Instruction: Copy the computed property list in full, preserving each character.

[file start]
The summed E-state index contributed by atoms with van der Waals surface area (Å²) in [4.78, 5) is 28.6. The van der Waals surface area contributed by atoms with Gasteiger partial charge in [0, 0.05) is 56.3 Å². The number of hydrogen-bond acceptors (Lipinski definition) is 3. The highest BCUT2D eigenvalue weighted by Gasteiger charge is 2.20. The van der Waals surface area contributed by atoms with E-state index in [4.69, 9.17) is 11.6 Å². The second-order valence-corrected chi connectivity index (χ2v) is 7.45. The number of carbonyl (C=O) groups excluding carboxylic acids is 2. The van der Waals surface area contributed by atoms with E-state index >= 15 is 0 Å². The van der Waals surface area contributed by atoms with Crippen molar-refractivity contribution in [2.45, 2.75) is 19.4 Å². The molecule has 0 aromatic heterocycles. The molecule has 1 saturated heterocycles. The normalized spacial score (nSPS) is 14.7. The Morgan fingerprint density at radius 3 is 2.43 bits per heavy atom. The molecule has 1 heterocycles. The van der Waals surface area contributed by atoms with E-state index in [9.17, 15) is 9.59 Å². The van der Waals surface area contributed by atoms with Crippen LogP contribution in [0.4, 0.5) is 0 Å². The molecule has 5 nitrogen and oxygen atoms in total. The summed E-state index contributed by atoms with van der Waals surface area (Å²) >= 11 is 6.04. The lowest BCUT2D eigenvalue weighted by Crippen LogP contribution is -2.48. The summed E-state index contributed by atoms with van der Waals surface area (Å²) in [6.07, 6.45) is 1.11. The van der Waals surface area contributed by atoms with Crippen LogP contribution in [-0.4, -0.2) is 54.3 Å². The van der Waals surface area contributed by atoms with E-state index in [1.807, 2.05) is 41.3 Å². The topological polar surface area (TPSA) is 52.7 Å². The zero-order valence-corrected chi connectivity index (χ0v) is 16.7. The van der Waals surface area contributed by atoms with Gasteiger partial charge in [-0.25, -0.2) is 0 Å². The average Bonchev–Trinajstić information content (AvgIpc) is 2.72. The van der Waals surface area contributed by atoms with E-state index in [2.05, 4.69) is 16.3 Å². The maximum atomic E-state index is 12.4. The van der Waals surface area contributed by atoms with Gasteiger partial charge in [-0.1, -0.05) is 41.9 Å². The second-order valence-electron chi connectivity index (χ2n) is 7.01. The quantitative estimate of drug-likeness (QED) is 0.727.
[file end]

The summed E-state index contributed by atoms with van der Waals surface area (Å²) in [4.78, 5) is 28.6. The van der Waals surface area contributed by atoms with Gasteiger partial charge in [0, 0.05) is 56.3 Å². The number of hydrogen-bond acceptors (Lipinski definition) is 3. The highest BCUT2D eigenvalue weighted by Gasteiger charge is 2.20. The van der Waals surface area contributed by atoms with E-state index in [4.69, 9.17) is 11.6 Å². The second-order valence-corrected chi connectivity index (χ2v) is 7.45. The number of carbonyl (C=O) groups excluding carboxylic acids is 2. The van der Waals surface area contributed by atoms with E-state index >= 15 is 0 Å². The van der Waals surface area contributed by atoms with Crippen molar-refractivity contribution in [2.45, 2.75) is 19.4 Å². The molecule has 0 aromatic heterocycles. The molecule has 1 saturated heterocycles. The normalized spacial score (nSPS) is 14.7. The Morgan fingerprint density at radius 3 is 2.43 bits per heavy atom. The molecule has 1 heterocycles. The van der Waals surface area contributed by atoms with E-state index in [9.17, 15) is 9.59 Å². The van der Waals surface area contributed by atoms with Crippen LogP contribution in [0.4, 0.5) is 0 Å². The molecule has 5 nitrogen and oxygen atoms in total. The summed E-state index contributed by atoms with van der Waals surface area (Å²) >= 11 is 6.04. The lowest BCUT2D eigenvalue weighted by Crippen LogP contribution is -2.48. The summed E-state index contributed by atoms with van der Waals surface area (Å²) in [6.07, 6.45) is 1.11. The van der Waals surface area contributed by atoms with Crippen LogP contribution in [-0.4, -0.2) is 54.3 Å². The van der Waals surface area contributed by atoms with E-state index in [1.807, 2.05) is 41.3 Å². The topological polar surface area (TPSA) is 52.7 Å². The zero-order valence-corrected chi connectivity index (χ0v) is 16.7. The van der Waals surface area contributed by atoms with Gasteiger partial charge in [-0.25, -0.2) is 0 Å². The average Bonchev–Trinajstić information content (AvgIpc) is 2.72. The van der Waals surface area contributed by atoms with E-state index in [2.05, 4.69) is 16.3 Å². The maximum atomic E-state index is 12.4. The van der Waals surface area contributed by atoms with Gasteiger partial charge in [-0.1, -0.05) is 41.9 Å². The second-order valence-electron chi connectivity index (χ2n) is 7.01. The quantitative estimate of drug-likeness (QED) is 0.727.